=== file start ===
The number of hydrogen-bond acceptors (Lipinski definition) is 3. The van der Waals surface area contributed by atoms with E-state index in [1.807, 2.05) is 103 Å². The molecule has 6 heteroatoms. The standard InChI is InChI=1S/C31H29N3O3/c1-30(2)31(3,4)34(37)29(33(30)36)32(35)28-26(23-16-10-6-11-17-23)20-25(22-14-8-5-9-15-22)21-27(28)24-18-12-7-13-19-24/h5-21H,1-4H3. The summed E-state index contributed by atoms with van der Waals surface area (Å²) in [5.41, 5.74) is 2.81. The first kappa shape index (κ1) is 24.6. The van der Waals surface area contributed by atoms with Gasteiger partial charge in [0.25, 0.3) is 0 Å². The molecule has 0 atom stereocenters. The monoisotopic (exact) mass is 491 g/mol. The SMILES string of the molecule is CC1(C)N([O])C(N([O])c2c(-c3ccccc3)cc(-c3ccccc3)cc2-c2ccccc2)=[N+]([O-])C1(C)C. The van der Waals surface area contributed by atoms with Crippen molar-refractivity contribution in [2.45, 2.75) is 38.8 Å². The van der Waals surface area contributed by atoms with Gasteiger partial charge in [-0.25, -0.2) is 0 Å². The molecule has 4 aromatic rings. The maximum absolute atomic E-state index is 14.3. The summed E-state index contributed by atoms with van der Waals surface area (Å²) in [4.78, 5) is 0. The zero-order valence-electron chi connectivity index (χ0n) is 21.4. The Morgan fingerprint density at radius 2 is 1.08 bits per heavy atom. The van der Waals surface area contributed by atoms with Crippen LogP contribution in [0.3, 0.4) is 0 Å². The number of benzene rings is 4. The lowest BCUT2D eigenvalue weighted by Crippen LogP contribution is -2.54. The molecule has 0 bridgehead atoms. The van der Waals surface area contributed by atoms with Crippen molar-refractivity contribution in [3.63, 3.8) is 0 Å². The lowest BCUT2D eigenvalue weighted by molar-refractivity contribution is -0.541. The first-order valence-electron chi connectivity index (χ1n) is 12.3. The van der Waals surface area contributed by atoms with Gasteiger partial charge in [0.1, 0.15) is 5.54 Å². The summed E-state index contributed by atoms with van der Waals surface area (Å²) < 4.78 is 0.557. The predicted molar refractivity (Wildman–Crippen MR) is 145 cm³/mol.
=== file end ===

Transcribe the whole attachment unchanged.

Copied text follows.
The number of hydrogen-bond acceptors (Lipinski definition) is 3. The van der Waals surface area contributed by atoms with E-state index in [1.807, 2.05) is 103 Å². The molecule has 6 heteroatoms. The standard InChI is InChI=1S/C31H29N3O3/c1-30(2)31(3,4)34(37)29(33(30)36)32(35)28-26(23-16-10-6-11-17-23)20-25(22-14-8-5-9-15-22)21-27(28)24-18-12-7-13-19-24/h5-21H,1-4H3. The summed E-state index contributed by atoms with van der Waals surface area (Å²) in [5.41, 5.74) is 2.81. The first kappa shape index (κ1) is 24.6. The van der Waals surface area contributed by atoms with Gasteiger partial charge in [0.25, 0.3) is 0 Å². The molecule has 0 atom stereocenters. The monoisotopic (exact) mass is 491 g/mol. The SMILES string of the molecule is CC1(C)N([O])C(N([O])c2c(-c3ccccc3)cc(-c3ccccc3)cc2-c2ccccc2)=[N+]([O-])C1(C)C. The van der Waals surface area contributed by atoms with Crippen molar-refractivity contribution in [2.45, 2.75) is 38.8 Å². The van der Waals surface area contributed by atoms with Gasteiger partial charge in [-0.25, -0.2) is 0 Å². The molecule has 4 aromatic rings. The maximum absolute atomic E-state index is 14.3. The summed E-state index contributed by atoms with van der Waals surface area (Å²) in [4.78, 5) is 0. The zero-order valence-electron chi connectivity index (χ0n) is 21.4. The Morgan fingerprint density at radius 2 is 1.08 bits per heavy atom. The van der Waals surface area contributed by atoms with Crippen LogP contribution in [0.3, 0.4) is 0 Å². The number of benzene rings is 4. The lowest BCUT2D eigenvalue weighted by Crippen LogP contribution is -2.54. The molecule has 0 bridgehead atoms. The van der Waals surface area contributed by atoms with Crippen molar-refractivity contribution in [3.63, 3.8) is 0 Å². The lowest BCUT2D eigenvalue weighted by molar-refractivity contribution is -0.541. The first-order valence-electron chi connectivity index (χ1n) is 12.3. The van der Waals surface area contributed by atoms with Gasteiger partial charge in [0.1, 0.15) is 5.54 Å². The summed E-state index contributed by atoms with van der Waals surface area (Å²) < 4.78 is 0.557. The predicted molar refractivity (Wildman–Crippen MR) is 145 cm³/mol.